Eric McCandless/American Broadcasting Companies, Inc./ABCThe crowd roared and groaned -- even though there wasn\'t one -- as \"Dancing With the Stars\" kicked off its season in rather stumbling fashion, with a new host and a number of changes as the ABC show sought to fit coronavirus protocols into its routine.-
(CNN) -- The crowd roared and groaned -- even though there wasn't one -- as "Dancing With the Stars" kicked off its season in rather stumbling fashion, with a new host and a number of changes as the ABC show sought to fit coronavirus protocols into its routine.
Tyra Banks took over as host, after the producers opted to replace longtime staple Tom Bergeron. Derek Hough also sat in as a judge for Len Goodman -- who appeared briefly via remote -- with the explanation that Goodman was unable to travel to the US from London due to Covid-19 restrictions.
The set had a new look, with the judges sitting socially distanced, and the contestants watching from an elevated platform above. But the really notable part wasn't so much the sights as the sound, with inserted crowd noise (compensating for the lack of a studio audience) that was so loud in the early going it nearly drowned out Banks, even though she was shouting over it.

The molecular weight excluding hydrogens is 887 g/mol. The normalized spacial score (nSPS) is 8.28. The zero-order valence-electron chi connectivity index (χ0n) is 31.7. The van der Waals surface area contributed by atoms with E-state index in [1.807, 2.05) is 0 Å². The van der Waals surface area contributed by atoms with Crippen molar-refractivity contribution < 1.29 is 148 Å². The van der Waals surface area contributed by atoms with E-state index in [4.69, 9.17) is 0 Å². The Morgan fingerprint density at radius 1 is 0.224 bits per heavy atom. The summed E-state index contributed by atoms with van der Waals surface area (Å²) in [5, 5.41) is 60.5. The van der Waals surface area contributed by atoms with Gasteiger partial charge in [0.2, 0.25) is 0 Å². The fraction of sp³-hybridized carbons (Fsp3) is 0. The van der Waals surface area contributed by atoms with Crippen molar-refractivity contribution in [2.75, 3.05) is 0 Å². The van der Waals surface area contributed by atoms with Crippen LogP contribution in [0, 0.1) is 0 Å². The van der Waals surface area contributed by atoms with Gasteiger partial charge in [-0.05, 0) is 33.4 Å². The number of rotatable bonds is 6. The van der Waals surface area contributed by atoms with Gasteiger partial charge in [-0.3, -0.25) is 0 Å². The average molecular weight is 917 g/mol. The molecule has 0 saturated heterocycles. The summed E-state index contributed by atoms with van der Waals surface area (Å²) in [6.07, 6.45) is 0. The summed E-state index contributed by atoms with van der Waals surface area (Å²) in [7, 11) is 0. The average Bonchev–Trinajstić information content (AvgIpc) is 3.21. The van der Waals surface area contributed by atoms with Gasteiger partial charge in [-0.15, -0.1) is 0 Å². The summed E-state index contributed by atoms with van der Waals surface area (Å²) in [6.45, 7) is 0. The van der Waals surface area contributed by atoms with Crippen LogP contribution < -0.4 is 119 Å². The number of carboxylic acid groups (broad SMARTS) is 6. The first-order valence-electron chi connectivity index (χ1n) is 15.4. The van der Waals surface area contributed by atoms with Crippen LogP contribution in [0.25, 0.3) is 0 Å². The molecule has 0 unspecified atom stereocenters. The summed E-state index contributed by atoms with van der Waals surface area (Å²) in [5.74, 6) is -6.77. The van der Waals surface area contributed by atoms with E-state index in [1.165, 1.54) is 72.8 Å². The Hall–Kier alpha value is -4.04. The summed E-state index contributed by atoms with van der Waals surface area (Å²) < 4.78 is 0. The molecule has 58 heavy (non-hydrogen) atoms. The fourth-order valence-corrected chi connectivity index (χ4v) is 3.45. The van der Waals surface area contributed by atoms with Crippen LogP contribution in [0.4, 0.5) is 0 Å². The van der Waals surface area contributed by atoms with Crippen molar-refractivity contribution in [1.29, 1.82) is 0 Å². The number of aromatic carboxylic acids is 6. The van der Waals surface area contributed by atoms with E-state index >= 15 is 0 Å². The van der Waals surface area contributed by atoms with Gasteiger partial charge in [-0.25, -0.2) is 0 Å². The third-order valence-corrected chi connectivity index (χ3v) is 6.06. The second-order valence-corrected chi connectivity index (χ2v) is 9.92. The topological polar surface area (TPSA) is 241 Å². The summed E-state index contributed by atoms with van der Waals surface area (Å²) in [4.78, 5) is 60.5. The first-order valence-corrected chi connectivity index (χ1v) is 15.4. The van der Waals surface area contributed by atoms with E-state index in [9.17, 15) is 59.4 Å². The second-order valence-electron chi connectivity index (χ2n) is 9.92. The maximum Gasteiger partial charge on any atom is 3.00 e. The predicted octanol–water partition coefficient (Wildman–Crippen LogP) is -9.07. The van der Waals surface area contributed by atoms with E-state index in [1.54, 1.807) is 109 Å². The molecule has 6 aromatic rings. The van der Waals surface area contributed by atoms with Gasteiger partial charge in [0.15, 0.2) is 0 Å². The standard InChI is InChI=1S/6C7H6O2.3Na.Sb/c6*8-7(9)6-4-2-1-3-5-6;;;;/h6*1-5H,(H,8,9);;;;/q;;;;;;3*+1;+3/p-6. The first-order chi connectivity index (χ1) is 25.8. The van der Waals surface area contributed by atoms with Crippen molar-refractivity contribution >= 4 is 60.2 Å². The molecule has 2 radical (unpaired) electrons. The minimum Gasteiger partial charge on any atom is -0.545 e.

The centerpiece among the contestants, meanwhile, was clearly animal activist Carole Baskin, made famous, and notorious, by the Netflix unscripted series "Tiger King." She danced, seemingly inevitably, to Survivor's "Eye of the Tiger," garnering the lowest score of the night from the judges. Disney Channel star Skai Jackson and "One Day at a Time's" Justina Machado tied for first.
"Dancing" essentially kicks off a fall TV season (even though it doesn't officially begin until next week) that will see the broadcast networks present a marked increase in unscripted programs, which were able to get back into production faster than conventional dramas and sitcoms during the pandemic. In this case, some of the methods used mirrored those being employed on sports broadcasts, which have also sought to replace crowds with visual and sound effects.
While shows like Fox's "The Masked Singer" will be back next week -- like "Dancing," in an altered form -- the networks are relying on acquisitions of scripted fare to keep the lights on until stalwarts like "This is Us" and "Grey's Anatomy" can return in a few months.